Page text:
Installation Competition

For This Situation

10 submissions to enter the 2nd stage of the competition

ET LABORA (Oliver Hartley, Ben Rowe, Samuel Young; UK, London)
THE AGORA TALLINN (Alysher Sadikov; Latvia, Riga)
NO TIME TO WASTE (Matthieu Brasebin, Elisabeth Terrisse de Botton; Belgium, Brussels)
TECHNO VERNACULAR (Antonio De Paola, Antonio Seghini, Flavio Mancuso; Germany, Berlin)
STACKS OF BLABLA (Zixuan Luo, Bella Wu; USA, Chicago)
THE CLOUD (Liene Jākobsone, Manten Devriendt, Marija Katarina Dambe, Florian Betat; Latvia, Riga)
SILICATE DREAMS (Jurģis Prikulis; Italy, Treviso)
SOFTSITE (Amelyn Ng, Helen Runting, Rutger Sjögrim; Sweden, Stockholm)
THE LINK (Calin Crudu, Mirjana Jovic; Romania, Bucharest and Germany, Berlin)
BUNDLE SACK STACK (Erik E. Martinez; Mexico, Mexico City

In total the competition received 81 submissions.

Open Call to 2-stage Installation Competition for TAB 2024

While on the one hand we must make do with this situation, on the other we must acknowledge that it requires a reconstruction of the objectives and the methods of the whole of the social movement under today’s conditions.


It seems to me essential to organise new micropolitical and microsocial practices, new solidarities, a new gentleness, together with new aesthetic and new analytic practices regarding the formation of the unconscious. It appears to me that this is the only possible way to get social and political practices back on their feet, working for humanity and not simply for a permanent reequilibration of the capitalist semiotic Universe.

– Félix Guattari in The Three Ecologies, 1989

Competition Curators Statement

Here we are

We live in unprecedented times, arguably, and yet we carry on with our everydays. Between romanticised pasts and utopian futures, this Open Call explores the agile qualities of architecture – collaborative authorships, regenerative design, non-linear construction processes, direct action – that take inspiration from the everyday. ‘For this situation’ derives directly from the latin ad hoc, referring to the alternative practices of planning, preparing, building, maintaining, and dismantling an architectural project that respond to their immediate context. For today’s needs, with today’s means.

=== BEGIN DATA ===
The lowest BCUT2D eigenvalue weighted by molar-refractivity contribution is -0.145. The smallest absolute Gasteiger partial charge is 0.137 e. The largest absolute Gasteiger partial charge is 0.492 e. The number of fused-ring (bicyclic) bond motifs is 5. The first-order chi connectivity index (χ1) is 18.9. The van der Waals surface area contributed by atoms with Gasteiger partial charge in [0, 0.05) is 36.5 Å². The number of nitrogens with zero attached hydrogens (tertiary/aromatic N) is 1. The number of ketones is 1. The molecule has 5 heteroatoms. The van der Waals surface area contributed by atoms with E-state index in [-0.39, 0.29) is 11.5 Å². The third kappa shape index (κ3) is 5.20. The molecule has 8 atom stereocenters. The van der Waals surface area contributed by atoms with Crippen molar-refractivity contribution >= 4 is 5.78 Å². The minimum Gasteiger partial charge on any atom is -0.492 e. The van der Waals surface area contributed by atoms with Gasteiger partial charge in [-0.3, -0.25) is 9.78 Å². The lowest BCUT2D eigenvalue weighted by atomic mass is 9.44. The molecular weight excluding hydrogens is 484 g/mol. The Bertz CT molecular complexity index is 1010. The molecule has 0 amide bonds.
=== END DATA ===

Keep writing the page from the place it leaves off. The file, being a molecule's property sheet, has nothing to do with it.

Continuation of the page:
To build, not to build, how to build?

Resources are scarce – or are they? With the increasing attention to lowering construction industry’s carbon footprint, big business seems to be shifting its focus – circular construction, adaptive reuse and biogenic materials seize to be a niche. This is a positive tendency,  until they become a technocratic solution, numbed with numbers, inflexible in Excel sheets and flattening resourceful creativity, only to further extract materials, skills and labour.

In light of this critical note, we want to offer room for inventions that stem from togetherness and enchantment of being humanly agile, open to trial and error, on-site decision-making, as we go. With this competition, we want to celebrate creative endeavours that are not (yet) formalised – informal methods, naive creativity and quests that don’t rely on future promises, but on available resources today.

Make Do with capital letters

This situation requires agile solutions. What opportunities lie in alternative practices that shape resilient architecture? For this competition, we seek critical, clever and creative proposals that put regenerative architecture in the forefront. How to plan a design process with materials yet to be harvested from demolition sites, leftovers or overlooked resources? With whom to engage with if making things is a collective effort? What does architecture look like if it is not shaped as a finite object but as a performative act of maintenance, care and repair? How can we plan extensions or dismantling for future use, and how does this manifest in details, joints and materiality? If these or similar questions are at the heart of your practice then we would like to hear about your ideas!

Laura Linsi, Roland Reemaa

Open Call


Tallinn Architecture Biennale has been bringing contemporary ideas to the architectural discourse since its inception in 2011. With this year’s 2-stage Installation Competition, we wish to continue this path, by firstly formulating an ambitious thesis in the form of a conceptual proposal, and secondly, constructing a real scale design fragment of it. After the biennale, the project will be considered for a full scale public design project by Tallinn city government.

For the final design proposal the brief asks for an urban break space in Tallinn that offers shelter from weather and a waiting area for buses, trains, trams. It should be robust to withstand the seasons and public use, while offering spatial qualities to the area. How these qualities manifest in conjunction with the larger vision of regenerative design is up to the participants to imagine and propose.

  • The first stage looks for a vision. How to design public architecture regeneratively? What could be the methods, materials, aesthetics for it?
  • The second stage invites 10 shortlisted teams to develop their vision further as a design project for a public shelter in Tallinn Baltic Station.
  • For TAB 2024, a 1:1 mock up of a fragment of the winning design will be built on the site.